3. Anson’s Voyage Around the World 1740-1744. The Introduction was of interest, filled with appalling facts: Ships left England with mostly old men who were sick. About 950 mens set off from England and by the South Atlantic 370 men were left. Not all of the 370 were fit for duty aboard the ships. However, the diary is written in an eighteenth century fashion by more than one author, each writing formally and stiltedly.
I’ve read of similar journeys. I don’t have to struggle through Anson’s. I passed on the diary.

4. Thurber and White, Is Sex Necessary? This text was likely enlivening in 1929. Now it is dated.

5. George Kennen, The Decline of Bismarck’s European Order and The Fateful Alliance. Each book appeared unread when purchased. I’ve read about each subject in excellent academic produced histories. How did old George do? He is pompous and verbose. His English is truly bloated. Sentences are unnecessarily long and convoluted.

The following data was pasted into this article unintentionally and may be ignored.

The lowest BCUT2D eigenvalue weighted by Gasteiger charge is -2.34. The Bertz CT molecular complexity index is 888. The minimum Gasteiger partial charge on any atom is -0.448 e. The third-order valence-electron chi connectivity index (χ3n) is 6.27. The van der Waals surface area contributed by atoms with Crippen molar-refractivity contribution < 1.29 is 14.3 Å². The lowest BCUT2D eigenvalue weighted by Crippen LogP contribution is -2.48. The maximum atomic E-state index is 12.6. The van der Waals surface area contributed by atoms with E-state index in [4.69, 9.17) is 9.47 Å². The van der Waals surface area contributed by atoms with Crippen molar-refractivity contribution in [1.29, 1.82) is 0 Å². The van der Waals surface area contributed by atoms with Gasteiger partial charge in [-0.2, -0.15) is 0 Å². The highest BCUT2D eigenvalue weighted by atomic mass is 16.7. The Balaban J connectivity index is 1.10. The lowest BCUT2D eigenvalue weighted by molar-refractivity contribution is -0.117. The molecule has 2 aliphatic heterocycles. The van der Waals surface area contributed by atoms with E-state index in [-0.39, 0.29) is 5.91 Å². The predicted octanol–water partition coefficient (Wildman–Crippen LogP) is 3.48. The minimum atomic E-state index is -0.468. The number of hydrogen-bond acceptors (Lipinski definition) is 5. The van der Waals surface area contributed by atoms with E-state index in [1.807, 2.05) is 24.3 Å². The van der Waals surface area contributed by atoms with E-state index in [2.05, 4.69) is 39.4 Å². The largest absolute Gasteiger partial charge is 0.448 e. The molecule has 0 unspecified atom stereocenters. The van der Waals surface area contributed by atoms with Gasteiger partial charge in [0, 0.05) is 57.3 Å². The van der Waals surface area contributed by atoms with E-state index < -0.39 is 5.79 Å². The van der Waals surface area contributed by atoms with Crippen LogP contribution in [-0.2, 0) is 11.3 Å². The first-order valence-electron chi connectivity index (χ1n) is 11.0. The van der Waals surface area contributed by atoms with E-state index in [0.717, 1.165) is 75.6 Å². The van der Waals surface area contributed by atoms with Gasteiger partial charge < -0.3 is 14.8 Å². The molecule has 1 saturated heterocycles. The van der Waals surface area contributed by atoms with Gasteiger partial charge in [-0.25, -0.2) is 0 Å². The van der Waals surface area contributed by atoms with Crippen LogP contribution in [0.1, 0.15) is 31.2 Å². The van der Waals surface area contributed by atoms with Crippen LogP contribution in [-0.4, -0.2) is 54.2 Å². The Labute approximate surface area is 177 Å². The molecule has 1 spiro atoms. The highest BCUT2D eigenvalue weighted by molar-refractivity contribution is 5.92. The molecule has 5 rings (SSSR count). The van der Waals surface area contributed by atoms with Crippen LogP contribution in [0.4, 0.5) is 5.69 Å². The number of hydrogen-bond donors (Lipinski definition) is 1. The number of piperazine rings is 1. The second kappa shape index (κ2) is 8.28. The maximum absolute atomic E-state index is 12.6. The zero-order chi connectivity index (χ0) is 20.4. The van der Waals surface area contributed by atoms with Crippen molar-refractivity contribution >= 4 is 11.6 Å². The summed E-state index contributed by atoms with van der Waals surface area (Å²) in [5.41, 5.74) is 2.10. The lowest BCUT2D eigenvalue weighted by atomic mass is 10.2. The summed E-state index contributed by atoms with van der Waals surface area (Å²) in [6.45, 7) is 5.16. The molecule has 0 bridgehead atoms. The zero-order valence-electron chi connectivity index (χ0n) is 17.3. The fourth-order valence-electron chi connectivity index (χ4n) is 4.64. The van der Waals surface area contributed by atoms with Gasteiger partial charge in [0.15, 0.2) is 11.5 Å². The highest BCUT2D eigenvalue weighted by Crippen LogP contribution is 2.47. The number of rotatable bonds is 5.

6. Norman Thrower, Maps and Civilization. This is another academic book written in the vernacular of its subject matter. Small print. It appeared involved and complicated, requiring looking up words in dictionaries. Disclosures about maps and civilization shall remain hidden.

7. H.G. Wells, Journalism and Prophecy, is disappointing. I am not fan of the author’s science fiction work. I do not hold him in awe. Meetings with Hitler, Stalin and Lenin reveal H.G. Wells was completely uninformed and ignorant. In articles that should be written as essays, H.G. writes in the narrative. It is the best illustration about the folly and fallaciousness in the use of the pronoun, I – except for the Tweeting I abilities of Don Trump.

8. Chapelle, The American Sailing Navy, describes sailing ships used in eighteenth century wars and commerce. There is much about ship and sail design and the history of ships. There is little about the functional fighting qualities of each ship. I gave the book about 320 pages. From the number of American ships captured or sunk, i am surprised there was any early Navy at all!
Unless one is intensely interested in sailing ships and their design and builders – minute and large changes – this is not a book for the average reader.

9. Tate, Stonewall Jackson. This appears one of the lovingly biographies written by a Southerner during the 1920s. It is about a revered Southern Civil War general. Every word is a compliment. I recognized it as such and passed.